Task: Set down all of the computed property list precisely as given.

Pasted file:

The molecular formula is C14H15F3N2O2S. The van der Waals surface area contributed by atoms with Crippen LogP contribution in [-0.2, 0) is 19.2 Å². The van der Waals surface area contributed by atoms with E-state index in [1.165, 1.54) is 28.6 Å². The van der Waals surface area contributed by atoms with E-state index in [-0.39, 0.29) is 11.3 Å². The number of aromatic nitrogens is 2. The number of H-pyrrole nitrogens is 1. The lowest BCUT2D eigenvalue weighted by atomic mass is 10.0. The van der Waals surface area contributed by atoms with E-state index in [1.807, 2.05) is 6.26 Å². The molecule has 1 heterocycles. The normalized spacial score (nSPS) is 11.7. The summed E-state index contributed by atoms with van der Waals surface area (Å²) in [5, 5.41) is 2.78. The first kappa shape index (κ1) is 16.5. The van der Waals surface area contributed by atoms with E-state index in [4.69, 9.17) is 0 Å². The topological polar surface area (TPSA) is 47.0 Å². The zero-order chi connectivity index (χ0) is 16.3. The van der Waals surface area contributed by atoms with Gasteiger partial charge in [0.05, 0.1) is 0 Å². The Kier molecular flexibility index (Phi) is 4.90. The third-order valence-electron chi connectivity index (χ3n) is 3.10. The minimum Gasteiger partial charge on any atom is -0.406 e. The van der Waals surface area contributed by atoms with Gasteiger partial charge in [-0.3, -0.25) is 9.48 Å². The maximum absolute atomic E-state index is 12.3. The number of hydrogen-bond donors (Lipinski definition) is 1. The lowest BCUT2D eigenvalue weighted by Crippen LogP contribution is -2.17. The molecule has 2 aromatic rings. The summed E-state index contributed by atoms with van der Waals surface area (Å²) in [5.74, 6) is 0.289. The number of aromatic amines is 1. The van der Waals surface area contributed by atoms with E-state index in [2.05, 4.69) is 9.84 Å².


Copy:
The molecular formula is C14H15F3N2O2S. The van der Waals surface area contributed by atoms with Crippen LogP contribution in [-0.2, 0) is 19.2 Å². The van der Waals surface area contributed by atoms with E-state index in [1.165, 1.54) is 28.6 Å². The van der Waals surface area contributed by atoms with E-state index in [-0.39, 0.29) is 11.3 Å². The number of aromatic nitrogens is 2. The number of H-pyrrole nitrogens is 1. The lowest BCUT2D eigenvalue weighted by atomic mass is 10.0. The van der Waals surface area contributed by atoms with E-state index in [1.807, 2.05) is 6.26 Å². The molecule has 1 heterocycles. The normalized spacial score (nSPS) is 11.7. The summed E-state index contributed by atoms with van der Waals surface area (Å²) in [5, 5.41) is 2.78. The first kappa shape index (κ1) is 16.5. The van der Waals surface area contributed by atoms with E-state index in [4.69, 9.17) is 0 Å². The topological polar surface area (TPSA) is 47.0 Å². The zero-order chi connectivity index (χ0) is 16.3. The van der Waals surface area contributed by atoms with Gasteiger partial charge in [0.05, 0.1) is 0 Å². The Kier molecular flexibility index (Phi) is 4.90. The third-order valence-electron chi connectivity index (χ3n) is 3.10. The minimum Gasteiger partial charge on any atom is -0.406 e. The van der Waals surface area contributed by atoms with Gasteiger partial charge in [-0.3, -0.25) is 9.48 Å². The maximum absolute atomic E-state index is 12.3. The number of hydrogen-bond donors (Lipinski definition) is 1. The lowest BCUT2D eigenvalue weighted by Crippen LogP contribution is -2.17. The molecule has 2 aromatic rings. The summed E-state index contributed by atoms with van der Waals surface area (Å²) in [5.74, 6) is 0.289. The number of aromatic amines is 1. The van der Waals surface area contributed by atoms with E-state index in [2.05, 4.69) is 9.84 Å².